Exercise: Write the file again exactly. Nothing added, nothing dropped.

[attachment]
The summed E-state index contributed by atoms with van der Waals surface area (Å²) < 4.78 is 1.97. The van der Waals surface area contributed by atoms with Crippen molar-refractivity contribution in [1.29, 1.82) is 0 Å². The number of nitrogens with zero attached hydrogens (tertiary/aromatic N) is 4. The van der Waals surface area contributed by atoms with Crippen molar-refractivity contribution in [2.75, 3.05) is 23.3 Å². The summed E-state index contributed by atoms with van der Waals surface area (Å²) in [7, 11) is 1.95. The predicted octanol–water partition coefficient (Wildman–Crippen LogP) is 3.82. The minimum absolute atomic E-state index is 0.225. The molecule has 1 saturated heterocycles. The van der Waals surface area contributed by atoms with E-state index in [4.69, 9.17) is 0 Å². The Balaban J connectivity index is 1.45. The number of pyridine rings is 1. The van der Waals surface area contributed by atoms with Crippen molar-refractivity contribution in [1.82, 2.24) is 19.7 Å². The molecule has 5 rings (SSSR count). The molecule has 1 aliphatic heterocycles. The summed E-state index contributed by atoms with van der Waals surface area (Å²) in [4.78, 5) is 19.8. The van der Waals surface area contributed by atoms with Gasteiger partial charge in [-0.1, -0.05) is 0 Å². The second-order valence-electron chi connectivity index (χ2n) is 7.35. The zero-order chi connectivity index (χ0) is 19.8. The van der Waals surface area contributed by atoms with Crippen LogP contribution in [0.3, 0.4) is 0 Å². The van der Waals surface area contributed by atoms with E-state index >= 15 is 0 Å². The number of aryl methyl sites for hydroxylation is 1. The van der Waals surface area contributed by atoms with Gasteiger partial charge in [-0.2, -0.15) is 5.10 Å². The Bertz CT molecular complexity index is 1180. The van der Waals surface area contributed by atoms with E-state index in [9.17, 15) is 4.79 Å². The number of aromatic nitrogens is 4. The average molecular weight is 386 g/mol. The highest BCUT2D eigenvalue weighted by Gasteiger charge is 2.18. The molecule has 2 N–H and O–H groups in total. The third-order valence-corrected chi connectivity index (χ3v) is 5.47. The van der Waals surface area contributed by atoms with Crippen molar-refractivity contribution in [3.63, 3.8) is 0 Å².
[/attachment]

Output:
The summed E-state index contributed by atoms with van der Waals surface area (Å²) < 4.78 is 1.97. The van der Waals surface area contributed by atoms with Crippen molar-refractivity contribution in [1.29, 1.82) is 0 Å². The number of nitrogens with zero attached hydrogens (tertiary/aromatic N) is 4. The van der Waals surface area contributed by atoms with Crippen molar-refractivity contribution in [2.75, 3.05) is 23.3 Å². The summed E-state index contributed by atoms with van der Waals surface area (Å²) in [7, 11) is 1.95. The predicted octanol–water partition coefficient (Wildman–Crippen LogP) is 3.82. The minimum absolute atomic E-state index is 0.225. The molecule has 1 saturated heterocycles. The van der Waals surface area contributed by atoms with E-state index in [4.69, 9.17) is 0 Å². The Balaban J connectivity index is 1.45. The number of pyridine rings is 1. The van der Waals surface area contributed by atoms with Crippen molar-refractivity contribution in [1.82, 2.24) is 19.7 Å². The molecule has 5 rings (SSSR count). The molecule has 1 aliphatic heterocycles. The summed E-state index contributed by atoms with van der Waals surface area (Å²) in [4.78, 5) is 19.8. The van der Waals surface area contributed by atoms with Gasteiger partial charge in [-0.1, -0.05) is 0 Å². The second-order valence-electron chi connectivity index (χ2n) is 7.35. The zero-order chi connectivity index (χ0) is 19.8. The van der Waals surface area contributed by atoms with Crippen LogP contribution in [0.3, 0.4) is 0 Å². The van der Waals surface area contributed by atoms with E-state index >= 15 is 0 Å². The number of aryl methyl sites for hydroxylation is 1. The van der Waals surface area contributed by atoms with Gasteiger partial charge in [-0.2, -0.15) is 5.10 Å². The Bertz CT molecular complexity index is 1180. The van der Waals surface area contributed by atoms with E-state index in [9.17, 15) is 4.79 Å². The number of aromatic nitrogens is 4. The average molecular weight is 386 g/mol. The highest BCUT2D eigenvalue weighted by Gasteiger charge is 2.18. The molecule has 2 N–H and O–H groups in total. The third-order valence-corrected chi connectivity index (χ3v) is 5.47. The van der Waals surface area contributed by atoms with Crippen molar-refractivity contribution in [3.63, 3.8) is 0 Å².